Prayer saved the ship



When I reached the beautiful home of Mr. and Mrs. McGranahan I found that my helper in the meeting was to be that grand old hero of many a battle-field and devoted soldier of the cross, General O.O. Howard. Sitting together with the friends who had come in from the surrounding country to attend the meeting, the name of Mr. Moody was mentioned, and General Howard said, "I was with him on the steamship Spree, when, Mr. Moody says, 'God heard our prayer and saved the ship.' A good many people have criticised this statement," said General Howard, "and there was much controversy in the newspapers; but Moody always believed it. Over 700 people were with us on the ship. One morning, about daybreak, I was awakened by a sound like an explosion, and I heard the people rushing along the halls, and then some one said the main shaft had been snapped asunder, and falling down had made a break in the ship. The passengers were terror stricken. The bulkheads were quickly closed, and the bailing and the pumping began, but when they reached the third compartment of the ship, they found it almost impossible to clear it, and the aft part of the ship was sunk to the gunwale. Mr. Moody, with his son, I found on deck. He was lying back in a chair looking very ill, but after a moment he said, 'General Howard, won't you come with me?' And followed by his son we made our way to the stateroom, and there he fell upon his knees and prayed as only he knew how to pray. He told the Lord that He was the God of the sea, and asked Him that, like as He had stilled the Sea of Galilee, He might save these people in peril on the ship. He asked the Lord to send him a ship to take them safe home that they might finish their work; and when he had prayed, and his son had followed, he opened his Bible and read the ninety-first Psalm, and then said, 'This Psalm is just made for this occasion, isn't it?'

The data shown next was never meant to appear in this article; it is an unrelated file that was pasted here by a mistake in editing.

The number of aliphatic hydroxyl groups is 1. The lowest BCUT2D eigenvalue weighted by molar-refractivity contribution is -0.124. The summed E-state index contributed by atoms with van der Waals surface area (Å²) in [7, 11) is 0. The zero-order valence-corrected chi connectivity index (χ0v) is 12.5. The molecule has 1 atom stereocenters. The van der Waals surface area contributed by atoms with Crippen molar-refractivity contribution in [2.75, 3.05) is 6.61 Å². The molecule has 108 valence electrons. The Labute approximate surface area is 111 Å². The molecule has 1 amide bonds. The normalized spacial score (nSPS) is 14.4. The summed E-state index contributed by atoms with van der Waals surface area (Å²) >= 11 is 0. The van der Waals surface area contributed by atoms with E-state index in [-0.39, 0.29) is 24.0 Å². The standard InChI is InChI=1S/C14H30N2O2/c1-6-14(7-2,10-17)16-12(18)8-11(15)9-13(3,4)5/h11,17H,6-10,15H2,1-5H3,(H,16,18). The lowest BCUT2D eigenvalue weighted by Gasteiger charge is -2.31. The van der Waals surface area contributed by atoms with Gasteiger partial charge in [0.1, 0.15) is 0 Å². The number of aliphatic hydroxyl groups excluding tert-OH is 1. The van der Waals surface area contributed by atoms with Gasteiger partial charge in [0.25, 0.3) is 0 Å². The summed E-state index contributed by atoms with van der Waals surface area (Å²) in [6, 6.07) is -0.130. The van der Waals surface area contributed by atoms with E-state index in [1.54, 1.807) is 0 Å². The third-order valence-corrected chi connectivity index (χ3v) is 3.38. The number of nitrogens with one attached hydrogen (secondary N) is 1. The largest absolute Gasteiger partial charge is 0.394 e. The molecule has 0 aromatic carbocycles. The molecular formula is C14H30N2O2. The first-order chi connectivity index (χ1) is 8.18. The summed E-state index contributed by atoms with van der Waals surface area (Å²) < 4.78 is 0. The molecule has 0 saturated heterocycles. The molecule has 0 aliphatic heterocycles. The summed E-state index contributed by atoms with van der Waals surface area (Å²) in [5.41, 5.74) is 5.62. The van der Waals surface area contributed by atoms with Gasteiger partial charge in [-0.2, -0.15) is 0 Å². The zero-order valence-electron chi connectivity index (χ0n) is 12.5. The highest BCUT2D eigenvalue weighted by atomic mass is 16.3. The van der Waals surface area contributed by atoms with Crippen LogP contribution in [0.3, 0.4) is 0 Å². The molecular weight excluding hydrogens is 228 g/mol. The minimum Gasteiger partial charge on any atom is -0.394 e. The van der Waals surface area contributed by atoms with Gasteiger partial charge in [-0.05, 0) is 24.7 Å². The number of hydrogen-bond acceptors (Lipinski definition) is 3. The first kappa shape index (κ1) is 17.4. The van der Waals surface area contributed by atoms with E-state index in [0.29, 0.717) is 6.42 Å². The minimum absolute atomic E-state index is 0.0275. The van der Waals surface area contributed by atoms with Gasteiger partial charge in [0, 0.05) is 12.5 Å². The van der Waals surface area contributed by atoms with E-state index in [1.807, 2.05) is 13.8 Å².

"After that he was always surrounded by a company of people, giving help wherever help could be given. When Sunday morning came he gathered the people in the dining saloon, and conducted the service in his own inimitable style, and after forty-eight hours of drifting, a ship came hurrying over to us to take us safe home. Mr. Moody led a service of thanksgiving and praise, and preached as I never had heard him preach before. That is the story of his sending the cable 'Prayer saved the ship.'"

There was a hush on the little assembly, and I know of one at least who offered up a prayer of thanksgiving that D. L. Moody had not only helped save the people on board the Spree, but had been used of God to save thousands of others just as truly drifting, and whose case was just as apparently hopeless.




For many years a close colleague of Mr. Moody

Originally published in 1900 as a 555-page book.